Meine Merkliste Geteilte Merkliste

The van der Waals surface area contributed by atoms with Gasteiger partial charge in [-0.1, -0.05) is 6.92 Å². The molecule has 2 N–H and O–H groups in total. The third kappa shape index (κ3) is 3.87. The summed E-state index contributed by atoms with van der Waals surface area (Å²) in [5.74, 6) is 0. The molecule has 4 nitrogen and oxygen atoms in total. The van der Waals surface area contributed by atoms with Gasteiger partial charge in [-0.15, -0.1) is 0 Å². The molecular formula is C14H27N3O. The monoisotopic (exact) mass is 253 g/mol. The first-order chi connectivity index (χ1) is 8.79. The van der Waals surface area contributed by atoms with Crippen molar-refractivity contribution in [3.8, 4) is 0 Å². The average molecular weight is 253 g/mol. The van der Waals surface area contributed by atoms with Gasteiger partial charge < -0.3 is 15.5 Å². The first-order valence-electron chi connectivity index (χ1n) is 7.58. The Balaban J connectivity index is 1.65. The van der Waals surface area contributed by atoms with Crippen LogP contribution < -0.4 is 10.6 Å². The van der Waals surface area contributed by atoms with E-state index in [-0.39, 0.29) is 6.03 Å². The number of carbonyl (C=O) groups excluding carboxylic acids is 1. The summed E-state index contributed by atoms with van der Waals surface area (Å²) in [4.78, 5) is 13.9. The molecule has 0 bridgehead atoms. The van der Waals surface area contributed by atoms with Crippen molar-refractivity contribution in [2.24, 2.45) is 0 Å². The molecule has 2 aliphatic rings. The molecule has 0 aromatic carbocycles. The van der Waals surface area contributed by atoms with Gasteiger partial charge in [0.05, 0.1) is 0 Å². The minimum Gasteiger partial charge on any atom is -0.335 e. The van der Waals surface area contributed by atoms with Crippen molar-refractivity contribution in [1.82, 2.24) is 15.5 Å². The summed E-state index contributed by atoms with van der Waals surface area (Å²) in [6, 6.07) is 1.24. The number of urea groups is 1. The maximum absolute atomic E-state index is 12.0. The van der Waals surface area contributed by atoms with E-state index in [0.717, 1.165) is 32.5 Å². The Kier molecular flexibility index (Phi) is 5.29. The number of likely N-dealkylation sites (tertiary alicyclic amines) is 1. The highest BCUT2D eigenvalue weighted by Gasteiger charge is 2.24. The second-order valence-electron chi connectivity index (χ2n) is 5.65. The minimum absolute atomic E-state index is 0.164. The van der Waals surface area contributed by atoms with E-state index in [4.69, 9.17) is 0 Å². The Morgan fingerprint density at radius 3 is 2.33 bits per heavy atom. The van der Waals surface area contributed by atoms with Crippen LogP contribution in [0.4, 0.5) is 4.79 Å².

Current Developments in Germany